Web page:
content by

Brian Evenson

Fiction and Excerpts [2]

Fiction and Excerpts [2]

What Makes an Unreliable Narrator: “Severian’s” Voice in Gene Wolfe’s The Book of the New Sun

A few months ago, I wrote for about the first time I encountered Gene Wolfe’s The Book of the New Sun and how it struck me in a way that very little fiction, whether genre or literary, had done before. I’ve read The Book of the New Sun a number of times since, and have spoken about it frequently, and yet when someone asks me what it is about the tetralogy that makes it so resonant for me, I often find myself struggling to answer. That’s not due to me not being able to put my finger on what it is so much as finding it hard to pick one strand free of the larger fabric of the book. The Book of the New Sun works in an integrated way in which all the parts of fiction speak to and amplify one another—something that’s rarer than you might think in fiction—and if I try to explain what Wolfe does with one element, I quickly find the discussion shifting to the elements this first element touches. Better, always, just to go read Wolfe himself.

And yet, despite that, I’m going to do my best to focus here on one thing in particular: the way The Book of the New Sun is narrated and why Wolfe’s approach strikes me as distinctive, even unique.

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Blending Fantasy and Sci-Fi in Gene Wolfe’s The Shadow of the Torturer

I first encountered Gene Wolfe’s work when I was a sophomore in high school, when I accidentally stumbled onto the paperback of The Shadow of the Torturer at my public library. I picked it up not knowing anything about it, intrigued as much as anything by the fact that even though it was called science fiction it had a cover that looked like a fantasy novel: a masked and caped figure holding a massive sword. But it also had a blurb from Ursula K. Le Guin, whose Earthsea books I had loved, describing it as “the best science fiction I’ve read in years.” So, was this science fiction or fantasy?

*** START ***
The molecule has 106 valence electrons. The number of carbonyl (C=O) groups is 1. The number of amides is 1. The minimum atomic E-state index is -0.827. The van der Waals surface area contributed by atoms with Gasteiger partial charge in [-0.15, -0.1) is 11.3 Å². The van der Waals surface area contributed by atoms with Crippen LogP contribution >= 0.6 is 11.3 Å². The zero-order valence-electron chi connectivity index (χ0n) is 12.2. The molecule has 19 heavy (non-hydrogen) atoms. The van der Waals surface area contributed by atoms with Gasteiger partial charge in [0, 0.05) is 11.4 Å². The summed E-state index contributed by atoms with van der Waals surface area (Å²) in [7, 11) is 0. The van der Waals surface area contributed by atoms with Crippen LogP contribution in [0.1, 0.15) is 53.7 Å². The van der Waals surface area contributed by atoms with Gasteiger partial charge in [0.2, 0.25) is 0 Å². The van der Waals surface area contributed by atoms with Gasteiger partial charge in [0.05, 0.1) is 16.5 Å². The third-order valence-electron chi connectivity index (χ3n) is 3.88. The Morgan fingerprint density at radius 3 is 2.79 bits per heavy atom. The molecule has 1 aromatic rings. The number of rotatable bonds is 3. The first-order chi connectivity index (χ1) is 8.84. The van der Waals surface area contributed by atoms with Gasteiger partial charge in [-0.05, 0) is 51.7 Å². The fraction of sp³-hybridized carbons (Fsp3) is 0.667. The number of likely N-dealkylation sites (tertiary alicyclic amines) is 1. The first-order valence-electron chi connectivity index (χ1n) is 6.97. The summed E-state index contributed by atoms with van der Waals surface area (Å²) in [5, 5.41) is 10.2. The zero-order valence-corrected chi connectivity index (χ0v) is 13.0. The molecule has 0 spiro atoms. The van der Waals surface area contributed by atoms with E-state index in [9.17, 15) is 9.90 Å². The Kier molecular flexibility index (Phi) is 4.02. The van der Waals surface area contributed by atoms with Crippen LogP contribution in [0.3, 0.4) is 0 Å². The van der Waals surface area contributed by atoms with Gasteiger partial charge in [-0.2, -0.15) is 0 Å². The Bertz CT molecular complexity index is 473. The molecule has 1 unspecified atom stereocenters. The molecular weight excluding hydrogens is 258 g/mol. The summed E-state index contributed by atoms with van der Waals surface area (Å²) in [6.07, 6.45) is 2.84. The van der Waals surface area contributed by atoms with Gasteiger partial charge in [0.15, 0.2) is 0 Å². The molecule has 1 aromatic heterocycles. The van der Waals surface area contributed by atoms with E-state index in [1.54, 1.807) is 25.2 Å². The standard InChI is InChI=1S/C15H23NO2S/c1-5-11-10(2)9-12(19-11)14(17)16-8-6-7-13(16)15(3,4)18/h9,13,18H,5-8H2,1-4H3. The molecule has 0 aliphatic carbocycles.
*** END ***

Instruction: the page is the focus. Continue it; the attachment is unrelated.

This wasn’t clarified for me by the other words on the cover, where the book was described as a “world where science and magic are one” and, by Thomas M. Disch (a writer I wouldn’t read until years later) as “science fantasy,” a term I’d never heard before. Wasn’t science the opposite of fantasy? In short, I was confused and intrigued. I went into the book not quite knowing what to expect but feeling not unpleasantly off balance—which, I’m still convinced, is the best way to first encounter Wolfe.

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Five Books Where Insanity is Normalized

We all do this sometimes—it’s a survival tactic and probably largely instinctual: if we move very slowly and pretend nothing is wrong and make no sudden moves maybe we’ll be able to conclude the conversation and get out the door before the insane person we’re talking to really flips out. Some of the stories and novels I love the most do this as well, with the characters either not responding or responding differently than you’d expect. At its best, what that does to you as a reader is make you wonder about your own sanity: if the characters see it as normal, shouldn’t you?

We (by which I guess I mean I, though I hope I’m not alone in this) have all been in relationships where years later we look back and don’t recognize our actions, can’t really understand why we were willing to go along with the other person’s ideas or behavior which, now that time has gone by, we recognize as delusional. Since humans are imitative animals, we often take our cues from the people around us. If you do that long enough with the wrong person, you enter into the sphere of their insanity in a way that makes you regard the insanity as the new normal.

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Series: Five Books About…

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